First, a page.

Introduction The role of vitamin D in inflammation and its possible cancer protective effects are now coming to the fore. Inflammatory bowel disease (IBD) provides a model where both roles can be assessed. Early studies have indicated that vitamin D deficiency is common amongst patients with this condition. Leicester in the UK has a significant population of patients from both English and South Asian backgrounds and so allows comparisons to be made between people of different ethnicities and different experiences of vitamin D deficiency.
Methods Vitamin D (25 OH D) status was measured in 148 consecutive patients with IBD, who attended the gastroenterology clinics during a period of one year (Jan to Dec 2011). Vitamin D levels were graded as severe deficiency (< 15 nmol/l), moderate deficiency (16–30 nmol/l), insufficiency (31–50 nmol/l ), adequate (51–75 nmol/l), and ideal (> 76 nmol/l). All case notes were reviewed and data analysed using χ2 statistic.
Results 148 patients had IBD, 64% were women and 36% men. 93 patients (61%) with ulcerative colitis (UC) and 55 (39%) Crohns disease (CD). Of the 93 patients with UC, 50 were English and 43 South Asian. Of the 55 patients with CD, 43 were English and 12 of South Asian background. The proportions amongst both communities and across the disease groups were not significantly different when analysed with a χ2 statistics.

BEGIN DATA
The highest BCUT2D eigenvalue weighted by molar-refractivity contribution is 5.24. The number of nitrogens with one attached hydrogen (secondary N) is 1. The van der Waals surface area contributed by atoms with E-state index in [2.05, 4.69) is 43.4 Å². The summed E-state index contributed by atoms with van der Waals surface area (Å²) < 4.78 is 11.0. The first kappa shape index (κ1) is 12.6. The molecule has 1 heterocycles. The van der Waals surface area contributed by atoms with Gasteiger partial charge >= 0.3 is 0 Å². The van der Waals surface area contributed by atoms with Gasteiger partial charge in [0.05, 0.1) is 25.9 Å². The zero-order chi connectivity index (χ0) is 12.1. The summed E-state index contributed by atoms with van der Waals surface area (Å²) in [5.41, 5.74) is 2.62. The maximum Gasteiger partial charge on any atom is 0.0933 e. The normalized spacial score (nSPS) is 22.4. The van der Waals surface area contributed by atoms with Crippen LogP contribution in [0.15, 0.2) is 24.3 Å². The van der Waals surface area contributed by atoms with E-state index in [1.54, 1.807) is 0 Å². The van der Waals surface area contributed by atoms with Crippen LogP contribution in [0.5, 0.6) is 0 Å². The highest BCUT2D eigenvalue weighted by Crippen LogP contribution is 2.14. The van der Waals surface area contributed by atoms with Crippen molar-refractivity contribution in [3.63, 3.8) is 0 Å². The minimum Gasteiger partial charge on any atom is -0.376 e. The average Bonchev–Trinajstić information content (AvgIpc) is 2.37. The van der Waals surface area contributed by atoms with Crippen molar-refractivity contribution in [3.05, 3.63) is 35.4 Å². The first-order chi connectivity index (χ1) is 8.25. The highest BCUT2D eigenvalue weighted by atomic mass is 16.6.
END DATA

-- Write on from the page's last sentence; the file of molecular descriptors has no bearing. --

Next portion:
Conclusion Vitamin D deficiency is common in all patients with inflammatory bowel disease. It plays a vital role in bone health, immune regulation and cancer prevention in IBD. The optimal target level of 25(OH) vitamin D in IBD patients is uncertain as is the best therapeutic modality. The precise threshold for 25(OH) vitamin D level is poorly defined in the literature and so is the dosing and duration of treatment. Its frequency is almost similar in South Asian and English patients with Crohn’s disease which suggests that mal-absorption of the vitamin may play a part in the vitamin D deficiency. In contrast it is commoner in South Asian patients with ulcerative colitis than amongst English patients and this warrants further investigation. It may suggest that in the future South Asian patients will be at greater risk of colonic carcinoma as a complication of ulcerative colitis.
Disclosure of Interest None Declared.